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Even while political turmoil engulfs Ankara and Istanbul, the Turkish general staff set their sights on northern Iraq, and Western scholars write about the ‘loss’ of Turkey, the functional links that bind the NATO member and EU aspirant to transatlantic structures are being strengthened. The most important of these functional links is Turkey’s growing role as an energy hub, the crossroads in the vaunted East-West transport corridor, connecting the exporters of Central Asia, with the consumers of Western Europe. The implications of this role stretch beyond mere energy infrastructure: not only reducing Europe’s unwise dependence on Russian sources, but facilitating Western integration in strategic parts of Eurasia.
Europe needs Turkey. The EU is the world’s greatest energy importer, and the largest consumer without significant energy reserves. According to the European Commission, in 2007, over half of the EU’s oil and natural gas needs are imported, the vast majority from Russia. By 2030, this number will reach 70%, surpassing 80% for natural gas. Even with the development of alternative fuel sources, or reinvestment in nuclear power, overdependence on one country for fossil fuels is risky. But, with Russia not reinvesting in its Soviet-era extraction infrastructure, descending into revanchist authoritarianism and using its position as an ‘energy superpower’ to force its will on downstream neighbours, overdependence can be outright dangerous. The alternative routes from the Caspian and Central Asia that can diversify European sources logically flow through Turkey.
The US needs Turkey. While the US holds significant energy reserves, and its main sources for imported energy are Canada, Saudi Arabia, Venezuela and Mexico, its effort to extricate itself from dependence on the volatile Middle East, has meant significant American interest in making available the vast oil and gas resources of the Caspian. Given the diplomatic impasse over Iran’s drive towards nuclear capabilities, and the need to avoid dependence on Russia, Turkey presents the only viable route through which to thread energy links to Central Asia.
And, Turkey is filling the void. In July 2006, the Baku-Tbilisi-Ceyhan (BTC) oil pipeline, linking Azerbaijani fields in the Caspian to Turkey’s Mediterranean port of Ceyhan, opened amid great fanfare. The tankers, ever-increasing in number as the pipeline’s capacity grows, are largely bound for Europe. Turkish officials plan to set up an energy stock market at Ceyhan, and increase the port’s capacity for exports from Iraq. The BTC’s twin, the South Caucasus Pipeline (SCP), that links Caspian gas reserves to Turkey’s energy grid at Erzurum should soon provide gas for Europe through the planned South-European Gas Ring. The latter project, currently under construction, will connect Turkey with Greece, and extend pipelines to Italy and the Balkans.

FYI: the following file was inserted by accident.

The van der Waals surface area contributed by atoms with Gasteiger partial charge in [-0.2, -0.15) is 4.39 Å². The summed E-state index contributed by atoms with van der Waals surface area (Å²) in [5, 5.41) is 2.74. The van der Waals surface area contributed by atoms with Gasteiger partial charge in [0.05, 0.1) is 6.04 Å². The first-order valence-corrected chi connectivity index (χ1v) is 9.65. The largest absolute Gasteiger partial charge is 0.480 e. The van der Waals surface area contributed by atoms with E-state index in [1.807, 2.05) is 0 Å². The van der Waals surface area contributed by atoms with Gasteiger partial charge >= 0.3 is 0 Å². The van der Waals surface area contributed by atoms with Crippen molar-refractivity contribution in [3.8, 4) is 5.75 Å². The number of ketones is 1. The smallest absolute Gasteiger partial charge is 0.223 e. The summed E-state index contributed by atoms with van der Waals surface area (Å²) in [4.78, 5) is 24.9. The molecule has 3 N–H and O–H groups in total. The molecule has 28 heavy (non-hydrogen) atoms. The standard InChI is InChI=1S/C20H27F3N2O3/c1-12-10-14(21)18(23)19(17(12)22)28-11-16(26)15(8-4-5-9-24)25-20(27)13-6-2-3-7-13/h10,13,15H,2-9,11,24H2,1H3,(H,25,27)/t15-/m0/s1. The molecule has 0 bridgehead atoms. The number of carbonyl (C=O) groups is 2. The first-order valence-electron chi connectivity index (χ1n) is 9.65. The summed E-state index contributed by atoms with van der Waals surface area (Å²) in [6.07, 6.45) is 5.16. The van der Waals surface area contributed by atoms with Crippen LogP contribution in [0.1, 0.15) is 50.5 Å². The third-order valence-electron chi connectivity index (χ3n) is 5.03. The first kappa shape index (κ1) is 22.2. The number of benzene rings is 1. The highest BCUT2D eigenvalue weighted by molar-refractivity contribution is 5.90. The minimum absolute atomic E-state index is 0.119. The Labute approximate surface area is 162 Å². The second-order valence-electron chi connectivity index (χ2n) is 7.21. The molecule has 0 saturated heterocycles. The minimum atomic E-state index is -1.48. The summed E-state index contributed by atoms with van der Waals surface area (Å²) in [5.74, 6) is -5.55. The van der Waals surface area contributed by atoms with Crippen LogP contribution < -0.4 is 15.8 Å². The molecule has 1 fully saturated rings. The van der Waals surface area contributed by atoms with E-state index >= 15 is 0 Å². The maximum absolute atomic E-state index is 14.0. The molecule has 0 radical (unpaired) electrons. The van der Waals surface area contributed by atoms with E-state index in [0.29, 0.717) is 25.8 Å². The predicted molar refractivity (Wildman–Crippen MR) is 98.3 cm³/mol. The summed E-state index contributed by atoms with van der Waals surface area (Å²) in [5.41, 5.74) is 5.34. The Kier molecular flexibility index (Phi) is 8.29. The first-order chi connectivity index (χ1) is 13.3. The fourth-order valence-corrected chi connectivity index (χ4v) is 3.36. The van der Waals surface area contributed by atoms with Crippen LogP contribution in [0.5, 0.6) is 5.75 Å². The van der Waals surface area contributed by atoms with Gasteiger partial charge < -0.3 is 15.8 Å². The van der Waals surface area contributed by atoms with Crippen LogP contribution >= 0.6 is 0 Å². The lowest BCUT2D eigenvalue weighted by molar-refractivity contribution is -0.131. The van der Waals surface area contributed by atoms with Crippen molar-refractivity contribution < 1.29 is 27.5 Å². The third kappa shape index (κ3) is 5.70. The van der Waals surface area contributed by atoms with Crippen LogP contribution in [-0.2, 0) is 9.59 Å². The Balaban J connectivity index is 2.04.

These projects would have never been realized were it not for support, financial and political, from the transatlantic community. The Turkey-Greece Interconnector is supported by funds from the EU’s Trans-European Networks program, and is seen as a vital functional link to reinforce Greek-Turkish co-operation. The BTC and SCP pipelines required considerable promotion and support from the US and European governments, the World Bank, and the EU-driven TRACECA, an intergovernmental organisation fostering development of the East-West transport corridor.
However, the vision of diversified transatlantic energy sources requires two more projects to be complete: the Trans-Caspian pipeline, to tap directly into Kazakhstan and Turkmenistan’s vast reserves while avoiding Russia, and the Nabucco pipeline, which would connect Turkey with Austria, via Bulgaria, Romania and Hungary. It would seem that both projects received significant setbacks in May, when Moscow negotiated export deals with Kazakhstan and Turkmenistan, and pressured the Austrian and Hungarian governments to reconsider Nabucco. However, there are more than enough Central Asian reserves to satisfy Russia and Europe, making both the Trans-Caspian and Nabucco viable, and preferable to Russian links for the diversity they will provide.
Russia’s rival routes, the Nordstream pipeline through the Baltic Sea to Germany, the Bluestream pipeline through the Black Sea to Turkey, and the Southstream pipeline through the Black Sea and Adriatic to Italy are notable not only in that they would increase European dependence on Russia, but in that they are direct country-to-country links that would split EU energy policy.
Despite its accomplishments so far, the transatlantic community has never had a coordinated approach to the East-West transport corridor. A first step in developing such a strategy is to acknowledge Turkey’s role as a transatlantic energy hub, and include Ankara in a renewed commitment to finishing the two remaining links in the corridor. Reinforcing the effort, will not only provide for the energy diversification so needed in the West, but the co-operation that the functional endeavour requires can serve to renew Turkey’s strategic place in the transatlantic structure.
Alexandros Petersen is Visiting Fellow in the Russia and Eurasia Program at the Center for Strategic and International Studies, Washington DC.
These views are the author's own and do not reflect the corporate view of RUSI.